Chemistry doctoral candidate Orlando Stewart (G’22), who conducts research that could one day enhance TVs, cell phones and solar cells, hopes to teach the next generation of scientists.
Chemistry doctoral candidate Orlando Stewart (G’22), who conducts research that could one day enhance TVs, cell phones and solar cells, is one of eight students on campus who has been awarded the Patrick Healy Graduate Fellowship. The annual fellowship, designed to recruit and retain students underrepresented in doctoral programs, is awarded to four outstanding students who want to pursue careers in academia.
Degree pursuing: Ph.D. in Chemistry (Second Year)
Undergraduate degree: University of Mary Washington, 2015
Residence: Stafford, Virginia
Research: Stewart works in chemistry professor Sarah Stoll’s lab, where he examines ways to enhance the luminescent, magnetic, optical and electronic properties of materials.
“I look at how changing the functionality of certain ions or molecules attached to a metal atom affects the overall properties of the bulk product,” he explains. “If we have a material with really good luminescent properties, it could end up enhancing TVs or cell phones. If it’s highly magnetic, it may beused in solid-state semiconductor technologies or possibly spintronic devices such as transistors, microchips and solar cells.”
“Chemistry allows you to try to understand the world around you, and it finds itself in every other discipline in some way, shape or form.”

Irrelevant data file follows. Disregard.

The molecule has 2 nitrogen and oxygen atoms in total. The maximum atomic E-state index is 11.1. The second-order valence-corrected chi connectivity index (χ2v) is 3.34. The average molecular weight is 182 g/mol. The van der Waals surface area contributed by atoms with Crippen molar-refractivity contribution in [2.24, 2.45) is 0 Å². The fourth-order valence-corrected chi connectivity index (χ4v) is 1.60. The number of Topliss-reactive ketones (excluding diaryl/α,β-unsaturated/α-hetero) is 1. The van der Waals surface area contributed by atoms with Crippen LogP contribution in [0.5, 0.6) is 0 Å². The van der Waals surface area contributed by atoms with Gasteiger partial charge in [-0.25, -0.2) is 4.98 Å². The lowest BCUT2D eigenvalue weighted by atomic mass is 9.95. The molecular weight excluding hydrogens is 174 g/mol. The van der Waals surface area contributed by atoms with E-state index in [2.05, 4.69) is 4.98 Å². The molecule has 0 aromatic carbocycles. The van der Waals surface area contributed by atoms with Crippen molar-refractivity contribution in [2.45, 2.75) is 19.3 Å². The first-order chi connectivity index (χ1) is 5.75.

A professor’s view: “Orlando is an independent, thoughtful scientist,” says Stoll. “The excitement of discovery has been high, as Orlando has a talent for growing crystals and making unexpected compounds.”
Why he chose Georgetown: “Mary Washington’s a small liberal arts school. I knew the entire chemistry department, and there were only six of us in the department who graduated together. I wanted a similar feel for my graduate studies.”
Georgetown’s current faculty and the research conducted at the university played strongly among his selection criteria.
Stoll’s lab, in addition to its research, focuses on community outreach through Project SEED, which helps high school students who historically lack exposure to scientific careers.
“I really liked that members of her lab go to help students in areas with very little resources to go toward teaching the sciences,” Stewart says. “It’s one of the reasons I chose Georgetown. You get to see the impact you can make in the lives of young people.”
Campus community: “One thing the program definitely stresses is that sense of community – sticking together and making it through the grueling hours of study and research.”
Stewart frequently attends Graduate Student Organization of Chemistry (GSOC) events, dinners and cookouts designed to strengthen the connection among the graduate students in his program.
“It’s almost like a family away from home,” he says.
Life before Georgetown: Stewart worked for a pharmaceutical company in Richmond, Virginia, after graduating from college, but quickly decided it wasn’t the path he wanted to take. Teaching high school science in Stafford, he soon realized he wanted to impart his early joy of science to others.
“Growing up, I never saw a teacher that looked like me or never really saw anyone in science who looked like me. I’ve always wanted to be that person for a younger generation, and I believe the Patrick Healy Graduate Fellowship is trying to make that impact.”